UHS can't dodge claims it held patients illegally, investors say

Shareholders who have been in a legal fight with Universal Health Services since 2017 have argued the King of Prussia, Pa.-based hospital operator can't dismiss claims it fueled revenues by exaggerating patients' risk of suicide and involuntarily committing them to its psychiatric hospitals.

Shareholders filed the derivative lawsuit against UHS in May 2017, roughly five months after Buzzfeed News reported that UHS psychiatric hospitals kept patients longer than necessary and against their will to maximize reimbursement from insurers. The report, which was based on a yearlong investigation, described how the company allegedly manipulated the patient admission process and also raised questions about the quality of care provided at the psychiatric hospitals.  

Shareholders filed an amended complaint in November 2018, and UHS brought a motion to dismiss the lawsuit about three months later.

UHS argues the amended complaint should be dismissed because the shareholders failed to adequately plead demand futility. Before bringing a derivative lawsuit, shareholders must first demand that the company's directors prosecute the action or state the reasons why such demand would have been futile. The shareholders failed to take these steps before filing suit against UHS, the company claims.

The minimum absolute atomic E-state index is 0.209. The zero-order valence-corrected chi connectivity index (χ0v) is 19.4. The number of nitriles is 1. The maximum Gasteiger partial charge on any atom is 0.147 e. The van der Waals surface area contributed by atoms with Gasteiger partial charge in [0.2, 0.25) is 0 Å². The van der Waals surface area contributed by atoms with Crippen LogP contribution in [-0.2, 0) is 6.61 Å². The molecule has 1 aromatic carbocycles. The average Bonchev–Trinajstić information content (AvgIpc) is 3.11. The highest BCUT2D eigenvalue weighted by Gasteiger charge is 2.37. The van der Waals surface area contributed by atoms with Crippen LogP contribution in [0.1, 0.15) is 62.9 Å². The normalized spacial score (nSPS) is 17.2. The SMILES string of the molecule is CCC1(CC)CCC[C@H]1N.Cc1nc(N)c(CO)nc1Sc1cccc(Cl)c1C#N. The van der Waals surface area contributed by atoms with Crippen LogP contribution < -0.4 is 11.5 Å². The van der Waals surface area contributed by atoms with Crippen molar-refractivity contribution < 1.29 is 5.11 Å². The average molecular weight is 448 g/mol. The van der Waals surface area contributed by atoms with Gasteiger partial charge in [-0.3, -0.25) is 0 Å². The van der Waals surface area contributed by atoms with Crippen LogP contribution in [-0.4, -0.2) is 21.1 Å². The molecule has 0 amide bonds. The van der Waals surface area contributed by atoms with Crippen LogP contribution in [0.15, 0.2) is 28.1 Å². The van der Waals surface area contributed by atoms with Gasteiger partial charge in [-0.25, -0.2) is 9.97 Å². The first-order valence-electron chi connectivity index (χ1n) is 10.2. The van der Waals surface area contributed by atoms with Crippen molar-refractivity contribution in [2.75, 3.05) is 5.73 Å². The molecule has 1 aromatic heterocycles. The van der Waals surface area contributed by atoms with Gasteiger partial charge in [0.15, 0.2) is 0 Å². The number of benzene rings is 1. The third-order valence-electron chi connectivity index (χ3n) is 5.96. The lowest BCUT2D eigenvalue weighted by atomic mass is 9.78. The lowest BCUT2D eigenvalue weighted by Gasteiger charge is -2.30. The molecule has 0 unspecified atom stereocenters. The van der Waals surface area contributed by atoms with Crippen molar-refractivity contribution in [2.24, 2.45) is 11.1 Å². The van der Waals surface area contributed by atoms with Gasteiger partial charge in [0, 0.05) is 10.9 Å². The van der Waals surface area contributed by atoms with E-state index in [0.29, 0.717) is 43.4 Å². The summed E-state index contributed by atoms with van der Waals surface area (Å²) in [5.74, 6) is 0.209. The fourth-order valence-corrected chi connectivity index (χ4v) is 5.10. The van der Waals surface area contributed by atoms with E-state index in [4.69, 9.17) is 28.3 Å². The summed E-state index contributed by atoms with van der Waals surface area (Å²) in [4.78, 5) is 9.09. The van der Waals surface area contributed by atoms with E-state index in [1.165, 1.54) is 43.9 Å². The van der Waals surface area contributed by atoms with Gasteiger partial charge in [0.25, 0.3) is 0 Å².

The shareholders recently responded to the motion. They argue that the presuit demand is excused under state law in this case for several reasons, including because the complaint alleges that UHS' board likely faces personal liability for incentivizing illegal activity and the majority of the board lacks the level of independence needed to fairly evaluate litigating a claim against senior managers and the board.

UHS has until April 29 to file its reply brief in support of its motion to dismiss.

The company and its behavorial health facilities are also the subject of an ongoing investigation by the Department of Justice. In the fourth quarter of 2018, UHS said it added $31.9 million to its reserve for the investigation. The reserve now totals about $123 million.

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